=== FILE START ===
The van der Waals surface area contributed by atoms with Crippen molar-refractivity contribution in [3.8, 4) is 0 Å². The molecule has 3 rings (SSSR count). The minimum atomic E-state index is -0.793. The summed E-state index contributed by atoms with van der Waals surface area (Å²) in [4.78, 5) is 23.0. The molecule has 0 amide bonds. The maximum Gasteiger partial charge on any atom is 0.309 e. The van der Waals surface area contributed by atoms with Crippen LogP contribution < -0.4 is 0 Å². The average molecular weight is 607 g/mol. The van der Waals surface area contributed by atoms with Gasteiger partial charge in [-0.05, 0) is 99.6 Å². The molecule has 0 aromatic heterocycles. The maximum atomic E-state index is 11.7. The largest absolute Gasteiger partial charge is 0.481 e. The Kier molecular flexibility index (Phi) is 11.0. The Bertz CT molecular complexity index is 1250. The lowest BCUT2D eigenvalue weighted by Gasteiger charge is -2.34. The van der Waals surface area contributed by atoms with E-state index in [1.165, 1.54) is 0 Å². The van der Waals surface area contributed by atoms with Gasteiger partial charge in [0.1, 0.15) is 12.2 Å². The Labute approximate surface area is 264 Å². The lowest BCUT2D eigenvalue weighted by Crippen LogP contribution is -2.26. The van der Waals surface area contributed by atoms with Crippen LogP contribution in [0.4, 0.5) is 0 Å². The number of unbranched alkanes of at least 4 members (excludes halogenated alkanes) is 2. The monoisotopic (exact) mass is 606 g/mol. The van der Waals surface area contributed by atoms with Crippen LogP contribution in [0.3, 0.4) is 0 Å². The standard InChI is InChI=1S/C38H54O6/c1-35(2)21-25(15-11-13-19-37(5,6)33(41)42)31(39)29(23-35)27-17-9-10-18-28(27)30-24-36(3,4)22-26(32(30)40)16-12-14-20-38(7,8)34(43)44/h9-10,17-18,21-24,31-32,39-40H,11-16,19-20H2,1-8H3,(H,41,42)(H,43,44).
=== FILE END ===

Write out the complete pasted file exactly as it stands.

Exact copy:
The van der Waals surface area contributed by atoms with Crippen molar-refractivity contribution in [3.8, 4) is 0 Å². The molecule has 3 rings (SSSR count). The minimum atomic E-state index is -0.793. The summed E-state index contributed by atoms with van der Waals surface area (Å²) in [4.78, 5) is 23.0. The molecule has 0 amide bonds. The maximum Gasteiger partial charge on any atom is 0.309 e. The van der Waals surface area contributed by atoms with Crippen LogP contribution < -0.4 is 0 Å². The average molecular weight is 607 g/mol. The van der Waals surface area contributed by atoms with Gasteiger partial charge in [-0.05, 0) is 99.6 Å². The molecule has 0 aromatic heterocycles. The maximum atomic E-state index is 11.7. The largest absolute Gasteiger partial charge is 0.481 e. The Kier molecular flexibility index (Phi) is 11.0. The Bertz CT molecular complexity index is 1250. The lowest BCUT2D eigenvalue weighted by Gasteiger charge is -2.34. The van der Waals surface area contributed by atoms with E-state index in [1.165, 1.54) is 0 Å². The van der Waals surface area contributed by atoms with Gasteiger partial charge in [0.1, 0.15) is 12.2 Å². The Labute approximate surface area is 264 Å². The lowest BCUT2D eigenvalue weighted by Crippen LogP contribution is -2.26. The van der Waals surface area contributed by atoms with Crippen LogP contribution in [0.4, 0.5) is 0 Å². The number of unbranched alkanes of at least 4 members (excludes halogenated alkanes) is 2. The monoisotopic (exact) mass is 606 g/mol. The van der Waals surface area contributed by atoms with Crippen LogP contribution in [0.3, 0.4) is 0 Å². The standard InChI is InChI=1S/C38H54O6/c1-35(2)21-25(15-11-13-19-37(5,6)33(41)42)31(39)29(23-35)27-17-9-10-18-28(27)30-24-36(3,4)22-26(32(30)40)16-12-14-20-38(7,8)34(43)44/h9-10,17-18,21-24,31-32,39-40H,11-16,19-20H2,1-8H3,(H,41,42)(H,43,44).